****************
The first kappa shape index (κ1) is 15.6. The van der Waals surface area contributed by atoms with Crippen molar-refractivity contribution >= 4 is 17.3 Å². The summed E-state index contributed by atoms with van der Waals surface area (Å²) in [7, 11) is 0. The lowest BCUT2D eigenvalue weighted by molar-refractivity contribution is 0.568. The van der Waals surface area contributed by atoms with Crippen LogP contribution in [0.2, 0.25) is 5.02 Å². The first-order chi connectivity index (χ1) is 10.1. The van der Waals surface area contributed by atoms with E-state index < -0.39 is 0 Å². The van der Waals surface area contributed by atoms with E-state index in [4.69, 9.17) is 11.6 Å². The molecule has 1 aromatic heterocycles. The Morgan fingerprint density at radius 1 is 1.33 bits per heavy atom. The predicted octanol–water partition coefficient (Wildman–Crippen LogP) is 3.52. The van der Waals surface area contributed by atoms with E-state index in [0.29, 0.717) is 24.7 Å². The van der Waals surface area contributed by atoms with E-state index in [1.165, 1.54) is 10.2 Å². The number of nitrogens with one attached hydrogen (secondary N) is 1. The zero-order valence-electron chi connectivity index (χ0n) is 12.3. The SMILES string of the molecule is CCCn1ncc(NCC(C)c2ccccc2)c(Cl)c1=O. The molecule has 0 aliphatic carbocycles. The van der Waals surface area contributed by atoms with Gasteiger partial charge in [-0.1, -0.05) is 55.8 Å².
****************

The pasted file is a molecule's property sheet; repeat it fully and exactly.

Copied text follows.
The first kappa shape index (κ1) is 15.6. The van der Waals surface area contributed by atoms with Crippen molar-refractivity contribution >= 4 is 17.3 Å². The summed E-state index contributed by atoms with van der Waals surface area (Å²) in [7, 11) is 0. The lowest BCUT2D eigenvalue weighted by molar-refractivity contribution is 0.568. The van der Waals surface area contributed by atoms with Crippen LogP contribution in [0.2, 0.25) is 5.02 Å². The first-order chi connectivity index (χ1) is 10.1. The van der Waals surface area contributed by atoms with E-state index < -0.39 is 0 Å². The van der Waals surface area contributed by atoms with E-state index in [4.69, 9.17) is 11.6 Å². The molecule has 1 aromatic heterocycles. The Morgan fingerprint density at radius 1 is 1.33 bits per heavy atom. The predicted octanol–water partition coefficient (Wildman–Crippen LogP) is 3.52. The van der Waals surface area contributed by atoms with E-state index in [0.29, 0.717) is 24.7 Å². The van der Waals surface area contributed by atoms with E-state index in [1.165, 1.54) is 10.2 Å². The number of nitrogens with one attached hydrogen (secondary N) is 1. The zero-order valence-electron chi connectivity index (χ0n) is 12.3. The SMILES string of the molecule is CCCn1ncc(NCC(C)c2ccccc2)c(Cl)c1=O. The molecule has 0 aliphatic carbocycles. The van der Waals surface area contributed by atoms with Gasteiger partial charge in [-0.1, -0.05) is 55.8 Å².